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More Storms Roll Across Deep South, Florida

UPDATED 4 PM EST, March 3, 2012

UPDATED By WeatherBug Meteorologist, John Bateman

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After devastating parts of Indiana, Kentucky, and Tennessee with monster tornadoes Friday, the potentially historic storm outbreak continues through the Southeast.

Though the threat won`t be as high as Friday`s was, damaging winds, large hail and isolated tornadoes will be on the weather agenda today across the Southeast.

WeatherBug Meteorologist Gretchen Mishek has the latest in this exclusive WeatherBug Severe Weather Outlook.

A Tornado Watch continues for portions of southern Georgia, and northern Florida, including the cities of Valdosta, Ga., and Jacksonville, Fla. A dangerous and lengthy line of strong thunderstorms is trucking across the far Southeast, producing intense lightning on Earth Networks` Total Lightning Network. In addition to the intense lightning, damaging wind gusts up to 70 mph and flooding downpours will accompany the heaviest thunderstorms.

The cause of the dangerous thunderstorms is low pressure motoring away from the northern Great Lakes. Ahead of its associated powerful cold front is a narrow corridor of summer-like moisture being driven northward out of the Gulf of Mexico and into the Southeast and Carolinas. At the same time, much cooler, drier air is piercing the Tennessee Valley, while potent upper-level jet energy continues to energize storm development.

Numerous tornadoes have struck from the Ohio Valley to Deep South for the second time in three days. One possible tornado ripped through Cleveland, Tenn., injuring 6 people, and damaging more than 100 homes and several businesses. Three more were injured from a suspected tornado in West Union, Ohio, with a strong, long-lived tornado responsible for killing at least 6 people in two Indiana towns, Henryville and Marysville, Ind., on Friday.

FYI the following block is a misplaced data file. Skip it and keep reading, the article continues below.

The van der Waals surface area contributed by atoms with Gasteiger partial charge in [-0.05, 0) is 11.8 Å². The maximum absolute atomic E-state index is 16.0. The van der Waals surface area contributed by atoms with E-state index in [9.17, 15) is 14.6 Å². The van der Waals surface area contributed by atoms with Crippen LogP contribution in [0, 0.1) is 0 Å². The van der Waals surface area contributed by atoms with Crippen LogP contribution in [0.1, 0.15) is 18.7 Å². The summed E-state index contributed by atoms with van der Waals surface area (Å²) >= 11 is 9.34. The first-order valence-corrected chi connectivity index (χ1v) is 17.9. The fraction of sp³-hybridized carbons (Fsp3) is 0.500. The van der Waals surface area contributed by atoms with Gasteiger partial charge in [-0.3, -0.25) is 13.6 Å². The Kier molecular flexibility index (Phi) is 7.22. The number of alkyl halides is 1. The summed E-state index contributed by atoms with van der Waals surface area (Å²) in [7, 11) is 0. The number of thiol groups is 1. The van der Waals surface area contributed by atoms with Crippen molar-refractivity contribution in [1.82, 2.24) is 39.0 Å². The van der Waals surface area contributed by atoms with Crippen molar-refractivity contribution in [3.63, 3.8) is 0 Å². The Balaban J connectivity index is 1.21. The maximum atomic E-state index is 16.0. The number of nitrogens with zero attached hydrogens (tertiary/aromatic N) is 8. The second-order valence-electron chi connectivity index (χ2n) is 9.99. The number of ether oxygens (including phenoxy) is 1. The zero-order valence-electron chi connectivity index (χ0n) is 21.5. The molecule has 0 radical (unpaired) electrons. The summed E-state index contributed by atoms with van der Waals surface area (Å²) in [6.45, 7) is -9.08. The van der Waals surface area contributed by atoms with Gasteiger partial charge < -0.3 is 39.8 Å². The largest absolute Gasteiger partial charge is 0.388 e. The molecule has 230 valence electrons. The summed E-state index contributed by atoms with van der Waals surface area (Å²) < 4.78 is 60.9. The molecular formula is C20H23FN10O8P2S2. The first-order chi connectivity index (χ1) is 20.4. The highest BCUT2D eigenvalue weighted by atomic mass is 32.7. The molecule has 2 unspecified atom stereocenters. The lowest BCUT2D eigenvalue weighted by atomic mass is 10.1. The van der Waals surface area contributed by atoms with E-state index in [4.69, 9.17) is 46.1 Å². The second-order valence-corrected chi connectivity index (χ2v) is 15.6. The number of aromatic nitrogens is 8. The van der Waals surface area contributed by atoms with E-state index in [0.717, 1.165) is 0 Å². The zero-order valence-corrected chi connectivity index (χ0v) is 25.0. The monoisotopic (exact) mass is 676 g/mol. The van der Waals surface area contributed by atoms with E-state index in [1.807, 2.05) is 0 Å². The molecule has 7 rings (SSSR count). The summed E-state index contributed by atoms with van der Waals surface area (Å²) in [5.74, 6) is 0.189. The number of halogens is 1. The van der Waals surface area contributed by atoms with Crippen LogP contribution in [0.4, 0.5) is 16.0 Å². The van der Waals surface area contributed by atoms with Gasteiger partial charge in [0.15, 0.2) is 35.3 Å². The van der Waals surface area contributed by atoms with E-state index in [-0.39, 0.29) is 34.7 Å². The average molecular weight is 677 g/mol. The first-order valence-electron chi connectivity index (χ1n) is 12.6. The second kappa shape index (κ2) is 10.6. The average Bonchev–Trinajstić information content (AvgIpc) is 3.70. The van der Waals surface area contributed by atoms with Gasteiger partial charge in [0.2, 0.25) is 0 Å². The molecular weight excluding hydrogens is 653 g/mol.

Already today, there has been 7 possible tornadoes reported in the Florida Panhandle and southern Georgia. Although not as ferocious as Friday`s event, powerful storms will be able to tap the same deep fetch of summer-like tropical Gulf of Mexico moisture. Adding a strong southwesterly upper-level jet stream, the approach of a strong cold front, and daytime heating, and dangerous storms will brew and spread across the Southeast.

Beyond the severe weather threat, the storm system will tap plenty of Gulf of Mexico moisture. Adding a helping hand will be storms following nearly identical paths, producing 2 to 4 inches of much-needed rainfall from the parched Florida Panhandle into the Coastal Carolinas by Sunday morning. Flood Watches are in place for parts of Florida and Georgia.

The good news is the entire storm system will finally trek off the Southeast U.S. Coast early on Sunday, all while helping to alleviate some of the devastating long-term drought plaguing the Southeast and Carolinas.

Stay with WeatherBug for the latest on the developing severe weather. Be sure to keep WeatherBug active to receive the latest weather in your neighborhood and get the latest updates anywhere on Twitter.

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